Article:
Note: Just a quick account of a show that happened a long time ago. Ive realized the long drawn out reviews are more someone elses style than my own, so Ill try to work my way back to the old quick way things used to happen and we can at least keep up.
I dropped by The Grand Emporium to support friends made years back. I first met Iowas Squidboy when they were looking for a show in Indianapolis, and after listening to their demo and singer Eric Kennedys resemblance to John Fogerty, I quickly (and easily) convinced the band to be on a CCR Tribute record I was planning at the time. That was about 5 years ago and since then Ive seen them a number of times in an almost equal number of states but never twice at the same venue or with the same drummer.
Their high intensity, straight forward rock n roll never seems to play to the correct crowd and when opening this Zone Monday at The Grand Emporium, the band played to a smattering of folks that couldnt really be called a crowd at all. Their music is strong in hooks and interest, occasionally noisy and always a frontal assault on rock n roll. The twin Les Pauls are driving to say the least and to say too much, it occasionally reminds me of southern boogie of 70s past.
Up next was Kelley Zoo and although Im sure its mean to prejudge a band by the way they look, I thought I was in trouble from the moment I saw the band - certainly a motley crew of rockers, some with longer hair than others, but none that paid too much attention to current fashion.
The four piece produced music with just as few frills. It was straight forward Midwestern bar rock with low-brow lyrics (one particular song entitled Youve Got a Lovely Vagina drove out at least one audience member). An acoustic guitar added some depth to the bands sound, but was so overpowered by the electric guitar and bass that no stylistic elements were distinguishable.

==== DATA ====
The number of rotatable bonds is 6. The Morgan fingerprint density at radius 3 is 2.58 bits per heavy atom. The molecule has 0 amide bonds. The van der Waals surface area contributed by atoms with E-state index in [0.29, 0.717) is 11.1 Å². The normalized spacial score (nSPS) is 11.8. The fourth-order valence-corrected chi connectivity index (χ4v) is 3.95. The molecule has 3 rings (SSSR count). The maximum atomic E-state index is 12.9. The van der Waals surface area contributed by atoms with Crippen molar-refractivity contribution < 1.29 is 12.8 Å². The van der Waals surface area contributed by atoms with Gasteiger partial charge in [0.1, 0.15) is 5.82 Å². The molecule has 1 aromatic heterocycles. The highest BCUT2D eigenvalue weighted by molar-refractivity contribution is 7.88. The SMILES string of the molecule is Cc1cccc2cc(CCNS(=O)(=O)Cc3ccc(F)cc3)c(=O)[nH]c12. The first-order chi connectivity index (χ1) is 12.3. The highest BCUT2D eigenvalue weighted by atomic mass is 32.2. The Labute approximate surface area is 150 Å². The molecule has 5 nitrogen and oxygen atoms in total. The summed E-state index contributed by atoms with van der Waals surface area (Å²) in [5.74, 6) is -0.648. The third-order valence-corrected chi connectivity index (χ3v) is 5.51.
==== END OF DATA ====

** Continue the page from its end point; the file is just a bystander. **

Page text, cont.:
Unimpressed, I waited for a headliner who I had never even heard of. Again first instinct told me I wasnt going to be too impressed [maybe I was just in a bad mood that night]. However this time I was wrong, how could I have ever thought poorly about a man wearing a Harris Tweed hat?
Eric played a fairly infectious and ultimately funky set that wasnt too far from the beaten rock path. And although the band fired on all three cylinders, it was really the playing of their bassist that kept me interested (if not mesmerized) as he worked his way up and down the fretboard. Without trying too hard, he put my guitar finger stretching exercises to shame.
Generally it was an interesting night with three rock based bands each with their own different slant: Squidboy with a blues slant, Kelley Zoo with a touch of country, and Eric highlighting a funkier feel. And although that line-up may worked for many people, it just wasnt for me.